' Cinema Romantico: Reviewing Vacation By Watching the Trailer

Thursday, July 23, 2015

Reviewing Vacation By Watching the Trailer

The Twitters have been ablaze just recently with film critics scolding content providers – er, other film critics(?) – about forming and unveiling full-stop opinions about movies they haven’t even seen. I mostly agree with these scoldings, of course, because it’s really no different than the prevalent yahoos who told me for years that Lady Gaga “couldn’t sing” despite having no empirical evidence to support this assertion other than the fact she, like, wore lobsters on her head and then they heard her at the Oscars and said “well golly gee, she can sing” even though she always could and...OH MY GOD MY BRAIN IS FREEZING UP. And so I understand the inherent danger in reviewing the totality of “Vacation” by simply watching the trailer. But seriously, it’s “Vacation.” It’s begging to be judged by its trailer. It wants to be judged by its trailer. Also, I refuse to spend the cash to see it. So if the “Vacation” people really think it’s more than that trailer...hey, feel free to send me a screener. I'll re-evaluate. Until then, the following is my review.


“This vacation started it all,” a title card says in the “Vacation” trailer over dusted off clips from the original “Vacation” (while playing the “Chariots of Fire” theme BECAUSE THAT'S NOT PLAYED OUT) released in the hinterland of 1983. Then it flashes forward to the future where Ed Helms has assumed the grown-up role of Clark Griswold’s semi-precocious son, Rusty. A title card tells us: “This vacation changes it all.” Well, yes and no. Because you don’t just change the formula of formulaic movies. That’s like changing the recipe of the Big Mac! That’s a marketing sin! And no sin, with all due respect to God, stings like those in marketing departments worldwide. So Rusty, like his father before him, sets off on a cross-country road trip to the theme park Walley World with his family.

Now you might be thinking, why would grown-up Rusty embark on the exact same road trip of yore when he knows full well it will only yield excruciating hijinks? Has he learned nothing? Well of course he hasn’t. We remember these things, sure, and claim to learn from them, absolutely, and sometimes we do, but we employ that knowledge not to avert disaster but to prove to disaster that it has no mastery over us. We are man, see, and we are superior. What befell my father before can certainly not befall me too. It can, of course, and it will, as it must, because otherwise what would “Vacation” be?

Still, even as Christina Applegate is forced to wade in Beverly D’Angelo’s Supportive Spouse shoes, sacrificing all the best moments to leading man, which, sadly, isn’t so much Retro as Eternal, “Vacation” is updated for its era. We couldn’t possibly allow someone as goofy and gangly as Randy Quaid have so much screen time in a 2015 major motion picture so his part is handed off to a preening Chris Hemsworth instead. Simply allowing The Girl In The Ferrari – played by Christie Brinkley in the original and by Hannah Davis in the update – to tease and torment the leading man without receiving a comeuppance isn’t allowable, so Ms. Davis gets run over and, presumably, killed straight away, because we are a temperate culture these days that does not believe in any way that violence is an answer for attempting a little roadside seduction of a married man. And Rusty and his obligatorily-less-funny half can’t have a son and a daughter. Heavens no! They must have two sons because this is the twenty-tens and we have come a long, long way since 1983 in gender politics, people. (You expect the two dudes that wrote “Horrible Bosses” to have even the vaguest notion of how to write for an adolescent girl?! HA HA HA!!! JOKE’S ON YOU!!!)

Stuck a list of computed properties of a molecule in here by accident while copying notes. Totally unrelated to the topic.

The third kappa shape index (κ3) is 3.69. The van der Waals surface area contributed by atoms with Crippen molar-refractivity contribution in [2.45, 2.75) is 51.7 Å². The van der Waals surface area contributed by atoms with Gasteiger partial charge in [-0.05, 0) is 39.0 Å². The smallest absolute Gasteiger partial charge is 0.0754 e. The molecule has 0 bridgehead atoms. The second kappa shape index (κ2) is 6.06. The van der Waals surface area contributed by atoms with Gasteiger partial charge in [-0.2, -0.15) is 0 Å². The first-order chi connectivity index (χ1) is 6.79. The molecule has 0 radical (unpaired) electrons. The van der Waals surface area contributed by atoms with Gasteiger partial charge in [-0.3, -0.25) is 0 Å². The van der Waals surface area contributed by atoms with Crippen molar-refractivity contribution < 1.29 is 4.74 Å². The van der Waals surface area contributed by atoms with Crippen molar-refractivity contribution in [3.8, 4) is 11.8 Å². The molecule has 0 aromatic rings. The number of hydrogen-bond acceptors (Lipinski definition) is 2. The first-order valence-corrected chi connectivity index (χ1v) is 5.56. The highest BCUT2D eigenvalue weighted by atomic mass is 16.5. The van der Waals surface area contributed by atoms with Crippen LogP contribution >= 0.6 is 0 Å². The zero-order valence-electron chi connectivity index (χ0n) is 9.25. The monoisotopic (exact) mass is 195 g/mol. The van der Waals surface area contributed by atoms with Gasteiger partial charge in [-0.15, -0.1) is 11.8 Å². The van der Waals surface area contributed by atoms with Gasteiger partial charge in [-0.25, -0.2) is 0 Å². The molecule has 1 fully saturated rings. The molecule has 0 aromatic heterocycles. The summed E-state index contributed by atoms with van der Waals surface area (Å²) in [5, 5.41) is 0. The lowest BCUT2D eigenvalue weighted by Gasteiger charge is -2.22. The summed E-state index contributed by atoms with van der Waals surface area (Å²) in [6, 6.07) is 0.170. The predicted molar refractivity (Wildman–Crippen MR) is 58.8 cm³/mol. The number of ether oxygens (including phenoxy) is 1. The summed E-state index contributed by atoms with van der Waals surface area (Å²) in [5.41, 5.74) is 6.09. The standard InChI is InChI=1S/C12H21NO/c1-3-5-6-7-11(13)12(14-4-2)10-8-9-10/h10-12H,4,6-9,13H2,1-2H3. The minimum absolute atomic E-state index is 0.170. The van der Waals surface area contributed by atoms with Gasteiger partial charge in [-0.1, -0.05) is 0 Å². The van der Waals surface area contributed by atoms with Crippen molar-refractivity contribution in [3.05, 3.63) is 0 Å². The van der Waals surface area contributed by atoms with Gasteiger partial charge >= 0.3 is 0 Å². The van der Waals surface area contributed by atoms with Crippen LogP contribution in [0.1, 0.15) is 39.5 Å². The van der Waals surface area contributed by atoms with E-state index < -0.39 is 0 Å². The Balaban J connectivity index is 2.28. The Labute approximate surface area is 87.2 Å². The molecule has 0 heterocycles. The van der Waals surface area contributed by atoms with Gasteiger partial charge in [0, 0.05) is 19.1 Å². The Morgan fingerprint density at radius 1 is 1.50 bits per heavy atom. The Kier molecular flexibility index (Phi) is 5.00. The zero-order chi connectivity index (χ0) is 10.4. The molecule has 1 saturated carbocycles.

The trailers fills out its patchy parts with wacky cameos and is sure to indulge in an extended human excrement joke which necessarily placates that pubescent desire to joke around about such things because it was forbidden at the dinner table. By the end, you feel almost certain you’ve seen the whole movie, even if you quite clearly haven’t because feature films aren’t two-and-a-half minutes long. Even so, there are jokes, there is Chevy Chase turning up, and even if I don’t know precisely how it ends, I don’t really need to. And that, of course, is because while we all recite some variation at the end of vacations about how all vacations must end eventually, this is one vacation that obviously will not. It will play in perpetuity with (a young actor) playing Rusty’s grown-up son taking his kids to Walley World even if it’s been flooded off the face of the earth due to melting glaciers on account of climate change. He won’t care, of course, because he can’t, because the show must go on, and it will, forever and ever. And no matter who winds up playing the grown-up version of Rusty’s son thirty-two years from now, someone like Seraphina Rose Elizabeth Affleck will be chilling in the passenger’s seat, rolling her eyes, ceding all the funny lines and humorous gags, because even as Earth marches on, Hollywood make no progress.

No comments: